Andy Parker has dedicated every day since August 26, 2015 to addressing gun violence in America. That’s the day his daughter, Alison Parker, 24, a local news reporter, was shot and killed during a live TV broadcast alongside cameraman Adam Ward, 27.
“Early on, someone told me this is a marathon and not a sprint,” Parker said.
That’s why Parker has spent years working to enact “common sense gun control” in his home state of Virginia and on a national level. It’s also why he recently published a book about his daughter’s life and legacy, “For Alison: The Murder of a Young Journalist and a Father’s Fight for Gun Safety” (Apollo Publishers).
Parker has traveled across the country to speak on behalf of ballot initiatives and talk with politicians who support policies like universal background checks for all gun sales, banning automatic firearms and limiting the sale of ammunition magazines.
“It’s easy stuff, really,” Parker said. “It’s just too easy to get a gun, and if you ask regular gun owners, most of them will agree with it.”
More than 80 percent of Americans, gun owners and non-gun owners alike, support universal background checks, according to a 2018 study from Johns Hopkins University.
Parker is also calling for red flag laws, which allow family members or law enforcement officers to seek court orders restricting a person’s access to firearms when they show “red flags,” such as being a danger to themselves or others. He said if Virginia’s state government had passed red flag laws before his daughter’s death, she would still be alive today.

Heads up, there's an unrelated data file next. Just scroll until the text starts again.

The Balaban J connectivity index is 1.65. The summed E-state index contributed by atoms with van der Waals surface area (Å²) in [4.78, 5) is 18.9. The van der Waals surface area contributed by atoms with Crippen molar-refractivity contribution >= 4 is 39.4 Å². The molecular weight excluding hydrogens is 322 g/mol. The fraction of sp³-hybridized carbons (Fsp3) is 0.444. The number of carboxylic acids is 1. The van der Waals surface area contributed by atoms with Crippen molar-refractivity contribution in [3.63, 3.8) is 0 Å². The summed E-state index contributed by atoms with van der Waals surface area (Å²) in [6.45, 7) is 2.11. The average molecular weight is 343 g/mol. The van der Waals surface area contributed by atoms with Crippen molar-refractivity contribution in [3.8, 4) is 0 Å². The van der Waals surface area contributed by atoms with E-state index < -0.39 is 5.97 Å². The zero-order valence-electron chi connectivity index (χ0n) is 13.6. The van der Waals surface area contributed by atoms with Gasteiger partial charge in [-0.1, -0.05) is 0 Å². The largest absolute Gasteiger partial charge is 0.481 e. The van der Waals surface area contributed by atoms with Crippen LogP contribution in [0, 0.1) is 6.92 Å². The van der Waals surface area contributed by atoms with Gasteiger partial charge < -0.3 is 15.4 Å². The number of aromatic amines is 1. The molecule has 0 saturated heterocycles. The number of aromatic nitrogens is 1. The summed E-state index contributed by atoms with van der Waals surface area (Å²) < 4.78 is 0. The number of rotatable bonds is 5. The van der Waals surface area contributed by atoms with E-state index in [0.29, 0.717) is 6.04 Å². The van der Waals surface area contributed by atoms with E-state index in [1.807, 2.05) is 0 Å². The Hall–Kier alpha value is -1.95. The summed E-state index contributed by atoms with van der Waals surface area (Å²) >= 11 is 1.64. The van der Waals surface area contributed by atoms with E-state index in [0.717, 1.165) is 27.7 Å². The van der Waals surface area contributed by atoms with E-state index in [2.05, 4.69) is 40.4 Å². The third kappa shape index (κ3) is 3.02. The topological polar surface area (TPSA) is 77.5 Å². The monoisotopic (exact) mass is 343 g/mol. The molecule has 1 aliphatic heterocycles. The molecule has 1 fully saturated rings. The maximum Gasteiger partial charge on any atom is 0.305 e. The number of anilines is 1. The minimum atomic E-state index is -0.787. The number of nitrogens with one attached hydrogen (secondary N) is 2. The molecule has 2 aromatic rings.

More than anything, though, Parker wants to ensure Americans do not become complacent about gun violence. In 2018 alone, there were over 300 mass shootings across the United States.
“I said the day Alison was killed that this can’t be an issue that just goes away,” Parker said. “I don’t want to see these shootings, which occur way too regularly, cause people to go, ‘Oh jeez, there’s another one.'”
He hopes “For Alison” helps keep her death, and his cause, in the public’s consciousness.
“I am going to use this book as a call to action,” Parker said. “I hope this book is a tool to make sure people don’t become desensitized to this issue.”
But Parker also wrote the book to memorialize Alison’s generosity and kindness. He said Alison was always the first to help and mentor others, especially around the WDBJ7 newsroom where she worked.
“I want people to remember her for the way she lived and not the way she died,” Parker said. “I think the work on his book was as much her gift to me as it was my gift to her.”
Parker admitted that no law or policy could put an end to all gun deaths, but he called for leaders on both sides of the aisle, from city councils to Congress, to come up with policy solutions in the wake of gun violence.
“People will still get killed,” Parker said. “It’s not a panacea, but some people will be saved, and if we can save any lives, we should.”
Parker has also waded into a conflict with Google and YouTube over his daughter’s death. With help from the Georgetown University Law Center Civil Rights Clinic, he has demanded the sites take down posts with footage of the shooting from “truthers,” who allege Alison’s death was a hoax for political purposes.
“You lose your child. You’re victimized by a tragedy, and then you’re victimized by these cruel people,” Parker said.
For those who want to get involved with organizing against gun violence, Parker said the best way to make a difference is through advocacy organizations like Moms Demand Action, Everytown for Gun Safety and the Brady Campaign.
“It’s good for people who want to do something to join even if they have never done anything,” Parker said.
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